Peer Gynt
Illustrated by Per Krohg

In 1955, the Limited Editions Club produced this book illustrated by Norwegian artist Per Per Krohg. Translated by William and Charles Archer, 1,500 numbered copies were produced.

Lady Chatterley's Lover by D.H. Lawrence, designed by Sir Paul Smith Lady Chatterley's Lover
D.H. Lawrence
Designed by Sir Paul Smith

Penguin Designer Classics pairs English fashion designer Paul Smith with D.H. Lawrence’s Lady Chatterley’s Lover, limited to 1,000 copies with one single copy being signed by Smith.

Crime and Punishment by Fyodor Dostoevsky, designed by FUEL: Stephen Sorel & Damon Murray Crime and Punishment
Fyodor Dostoevsky
Designed by FUEL: Stephen Sorel & Damon Murray

Penguin took classic novels and paired them with legends in design and artistry in their Designer Classics series, limited to 1000 copies, including one single copy which was signed by Stephen Sorrell and Damon Murray of the design team FUEL.

Tender is the Night by F. Scott Fitzgerald, designed by Sam Taylor-Wood Tender is the Night
F. Scott Fitzgerald
Designed by Sam Taylor-Wood

This time Penguin Designer Classics took Fitzgerald’s fourth book adding cover and binding art from British photographer, conceptual artist, and filmmaker Sam Taylor-Wood, limited to 1000 copies with one single copy being signed by Taylor-Wood.

The Idiot by Fyodor Dostoyevsky, designed by Ron AradThe Idiot
Fyodor Dostoyevsky
Designed by Ron Arad

Penguin also gives Dostoyevsky’s The Idiot the designer treatment by letting Israeli architect and designer Ron Arad design the book. Limited to 1000 copies with one single copy being signed by Arad.

Inferno by Dante Alighieri, illustrated by Gustave Dore Inferno
Dante Alighieri
Illustrated by Gustave Dore

Dante’s classic has been re-published many times with these illustrations, but why not because what could better capture the terror of hell than the detailed imagery of Gustav Dore.

Moby Dick by Herman Melville, illustrated by Rockwell Kent Moby Dick or The Whale
Herman Melville
Illustrated by Rockwell Kent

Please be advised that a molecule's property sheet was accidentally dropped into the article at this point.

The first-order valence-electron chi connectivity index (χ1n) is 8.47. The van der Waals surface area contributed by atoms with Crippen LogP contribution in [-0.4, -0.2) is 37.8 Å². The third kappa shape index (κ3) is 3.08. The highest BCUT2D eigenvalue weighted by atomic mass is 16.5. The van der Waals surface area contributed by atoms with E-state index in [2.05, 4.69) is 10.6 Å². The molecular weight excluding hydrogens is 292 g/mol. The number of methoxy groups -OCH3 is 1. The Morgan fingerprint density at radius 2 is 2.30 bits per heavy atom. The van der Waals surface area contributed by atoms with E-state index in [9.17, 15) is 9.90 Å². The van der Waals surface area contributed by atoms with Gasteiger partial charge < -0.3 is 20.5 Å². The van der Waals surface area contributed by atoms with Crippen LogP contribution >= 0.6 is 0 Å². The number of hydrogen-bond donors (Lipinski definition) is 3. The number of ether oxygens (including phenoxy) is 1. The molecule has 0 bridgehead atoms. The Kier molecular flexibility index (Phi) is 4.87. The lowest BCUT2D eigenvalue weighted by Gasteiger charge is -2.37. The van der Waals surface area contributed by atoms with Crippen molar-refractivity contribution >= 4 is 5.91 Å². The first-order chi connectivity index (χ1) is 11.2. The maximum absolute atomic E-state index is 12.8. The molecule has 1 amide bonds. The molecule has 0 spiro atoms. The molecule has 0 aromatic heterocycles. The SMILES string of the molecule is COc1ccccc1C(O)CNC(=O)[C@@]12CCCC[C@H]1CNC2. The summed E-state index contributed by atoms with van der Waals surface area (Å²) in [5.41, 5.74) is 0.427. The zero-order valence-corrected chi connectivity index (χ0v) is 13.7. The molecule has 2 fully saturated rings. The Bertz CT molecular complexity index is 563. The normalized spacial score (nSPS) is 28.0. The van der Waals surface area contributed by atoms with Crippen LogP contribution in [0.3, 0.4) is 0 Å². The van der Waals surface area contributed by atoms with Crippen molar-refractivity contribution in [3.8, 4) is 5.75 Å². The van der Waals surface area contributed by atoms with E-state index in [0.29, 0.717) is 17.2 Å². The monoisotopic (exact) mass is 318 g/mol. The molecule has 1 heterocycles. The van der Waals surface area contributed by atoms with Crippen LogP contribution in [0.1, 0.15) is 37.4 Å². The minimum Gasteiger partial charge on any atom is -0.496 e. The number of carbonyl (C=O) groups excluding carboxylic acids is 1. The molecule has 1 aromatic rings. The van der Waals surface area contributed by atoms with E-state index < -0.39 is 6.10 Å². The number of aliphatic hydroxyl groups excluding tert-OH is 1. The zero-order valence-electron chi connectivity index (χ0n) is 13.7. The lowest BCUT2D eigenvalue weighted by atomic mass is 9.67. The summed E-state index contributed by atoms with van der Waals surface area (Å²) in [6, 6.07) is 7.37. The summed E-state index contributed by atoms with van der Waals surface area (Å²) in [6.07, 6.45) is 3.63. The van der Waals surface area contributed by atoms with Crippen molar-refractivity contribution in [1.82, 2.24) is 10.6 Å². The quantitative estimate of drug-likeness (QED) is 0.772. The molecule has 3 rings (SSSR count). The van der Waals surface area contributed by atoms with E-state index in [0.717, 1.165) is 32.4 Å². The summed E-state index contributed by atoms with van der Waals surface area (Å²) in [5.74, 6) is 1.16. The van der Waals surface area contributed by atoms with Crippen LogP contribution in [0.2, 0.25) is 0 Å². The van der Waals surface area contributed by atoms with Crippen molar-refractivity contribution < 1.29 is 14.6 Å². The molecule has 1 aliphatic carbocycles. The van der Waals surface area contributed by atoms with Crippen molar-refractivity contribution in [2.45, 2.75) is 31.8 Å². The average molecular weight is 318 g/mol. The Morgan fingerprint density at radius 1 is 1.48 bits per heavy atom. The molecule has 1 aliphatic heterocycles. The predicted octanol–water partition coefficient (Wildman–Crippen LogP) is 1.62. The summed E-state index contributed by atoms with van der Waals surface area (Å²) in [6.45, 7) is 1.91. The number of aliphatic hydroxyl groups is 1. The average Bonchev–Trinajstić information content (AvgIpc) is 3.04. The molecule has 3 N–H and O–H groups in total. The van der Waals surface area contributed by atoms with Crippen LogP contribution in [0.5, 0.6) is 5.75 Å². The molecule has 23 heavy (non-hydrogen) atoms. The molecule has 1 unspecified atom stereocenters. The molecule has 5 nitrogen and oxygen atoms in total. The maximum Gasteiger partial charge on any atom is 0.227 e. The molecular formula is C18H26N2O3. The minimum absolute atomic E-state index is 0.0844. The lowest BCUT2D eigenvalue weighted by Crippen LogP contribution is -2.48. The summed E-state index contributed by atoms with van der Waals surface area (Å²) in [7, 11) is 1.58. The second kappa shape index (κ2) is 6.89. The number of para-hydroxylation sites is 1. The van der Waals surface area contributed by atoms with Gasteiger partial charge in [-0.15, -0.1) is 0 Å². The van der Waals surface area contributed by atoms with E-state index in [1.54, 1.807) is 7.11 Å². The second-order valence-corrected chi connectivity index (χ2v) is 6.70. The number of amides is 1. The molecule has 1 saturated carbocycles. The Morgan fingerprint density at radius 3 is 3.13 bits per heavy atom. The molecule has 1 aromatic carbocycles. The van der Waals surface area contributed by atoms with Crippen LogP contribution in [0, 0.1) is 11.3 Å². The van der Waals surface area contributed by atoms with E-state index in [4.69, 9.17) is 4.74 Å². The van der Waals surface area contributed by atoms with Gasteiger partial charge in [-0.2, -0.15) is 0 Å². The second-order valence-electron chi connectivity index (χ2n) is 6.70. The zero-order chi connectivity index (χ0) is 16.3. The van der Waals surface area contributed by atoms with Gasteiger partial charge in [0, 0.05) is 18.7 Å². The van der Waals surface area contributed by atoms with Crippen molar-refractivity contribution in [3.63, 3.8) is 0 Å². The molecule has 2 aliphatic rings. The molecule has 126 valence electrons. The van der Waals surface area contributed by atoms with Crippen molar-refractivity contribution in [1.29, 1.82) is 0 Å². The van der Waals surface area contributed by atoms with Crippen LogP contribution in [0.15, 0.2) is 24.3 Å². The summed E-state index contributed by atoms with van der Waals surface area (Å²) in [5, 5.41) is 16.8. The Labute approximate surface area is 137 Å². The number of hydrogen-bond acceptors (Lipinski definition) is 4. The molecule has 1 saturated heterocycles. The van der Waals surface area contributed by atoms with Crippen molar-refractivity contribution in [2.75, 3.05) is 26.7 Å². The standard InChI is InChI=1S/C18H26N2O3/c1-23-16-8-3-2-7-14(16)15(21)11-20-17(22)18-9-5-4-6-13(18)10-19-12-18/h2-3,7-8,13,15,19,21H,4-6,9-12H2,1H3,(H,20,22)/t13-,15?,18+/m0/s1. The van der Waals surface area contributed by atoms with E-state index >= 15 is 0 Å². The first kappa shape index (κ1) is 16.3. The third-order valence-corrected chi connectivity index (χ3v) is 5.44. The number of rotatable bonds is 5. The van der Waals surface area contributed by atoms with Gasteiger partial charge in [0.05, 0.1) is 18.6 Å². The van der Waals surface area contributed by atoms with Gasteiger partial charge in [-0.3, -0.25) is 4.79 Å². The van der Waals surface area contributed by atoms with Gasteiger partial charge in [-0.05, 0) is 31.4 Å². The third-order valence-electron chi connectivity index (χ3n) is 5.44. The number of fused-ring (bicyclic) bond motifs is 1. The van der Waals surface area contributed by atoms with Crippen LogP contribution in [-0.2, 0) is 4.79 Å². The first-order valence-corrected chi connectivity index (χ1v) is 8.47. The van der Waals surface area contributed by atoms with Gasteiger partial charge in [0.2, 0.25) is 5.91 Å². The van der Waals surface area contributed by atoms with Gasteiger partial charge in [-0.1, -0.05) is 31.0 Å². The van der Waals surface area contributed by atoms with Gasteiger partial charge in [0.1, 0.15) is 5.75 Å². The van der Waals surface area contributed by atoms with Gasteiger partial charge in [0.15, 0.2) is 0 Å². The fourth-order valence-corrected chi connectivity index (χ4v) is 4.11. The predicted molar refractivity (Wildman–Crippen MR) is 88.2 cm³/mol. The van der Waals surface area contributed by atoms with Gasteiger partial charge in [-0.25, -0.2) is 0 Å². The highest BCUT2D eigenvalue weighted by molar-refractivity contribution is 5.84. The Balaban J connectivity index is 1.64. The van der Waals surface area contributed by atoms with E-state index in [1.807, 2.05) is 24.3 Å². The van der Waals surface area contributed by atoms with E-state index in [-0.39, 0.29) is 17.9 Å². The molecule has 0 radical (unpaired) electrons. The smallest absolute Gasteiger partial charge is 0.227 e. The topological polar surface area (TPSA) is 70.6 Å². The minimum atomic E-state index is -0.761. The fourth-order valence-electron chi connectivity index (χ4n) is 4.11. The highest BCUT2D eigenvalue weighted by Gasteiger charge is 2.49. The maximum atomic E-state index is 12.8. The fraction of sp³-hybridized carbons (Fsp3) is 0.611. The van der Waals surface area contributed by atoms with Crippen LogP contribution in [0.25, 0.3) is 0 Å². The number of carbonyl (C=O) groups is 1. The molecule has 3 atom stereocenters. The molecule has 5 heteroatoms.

In 1930 two editions of this classic pairing were published: The Limited Lakeside Press edition in three volumes, and the more affordable but still highly sought after trade edition published by Random House. Kent’s haunting black-and-white pen/brush and ink drawings helped propel the Moby Dick revival of the 1930s.

Wuthering Heights by Emily Bronte, illustrated by Balthus Wuthering Heights
Emily Bronte
Illustrated by Balthus

Another ode to the artist and author pairing from the Limited Editions Club of New York, this was limited to 300 copies and combines 15 lithographs in which the Balthus deftly traces the psychologically complicated relationship between Heathcliff and Catherine Earnshaw.

The Tempest by Shakespeare, illustrated by Marc Chagall The Tempest
Shakespeare
Illustrated by Marc Chagall

Shakespeare’s play illustrated with 50 original black and white lithographs and signed by Marc Chagall.

Heart of Darkness by Joseph Conrad, illustrated by Sean Scully Heart of Darkness
Joseph Conrad
Illustrated by Sean Scully

Turner Prize winning artist Sean Scully illustrates Conrad’s Congo adventure classic in the 1922 publication from the Limited Editions Club of New York.

The Legend of Sleepy Hollow by Washington Irving, illustrated by Arthur Rackham The Legend of Sleepy Hollow
Washington Irving
Illustrated by Arthur Rackham

Ichabod Crane and the Headless horsemen as seen through the eyes of Arthur Rackham, this first American edition shows Rackham’s illustrations on the cover, unlike its English counterpart whose cover is green gilt and only features the illustrations on the book's interior.

Pictures Showing What Happens on Each Page of Thomas Pynchon's Novel Gravity's Rainbow by Zak Smith Pictures Showing What Happens on Each Page of Thomas Pynchon's Novel Gravity's Rainbow
Zak Smith

In this book alternative New York artist Zak Smith portrays each page of Pynchon’s postmodern classic with a new illustration.

Who is your favorite book illustrator?


Want More?


The Gorgeousness of Taschen 50 Black & White Photography Books The Magical Illustration of Arthur Rackham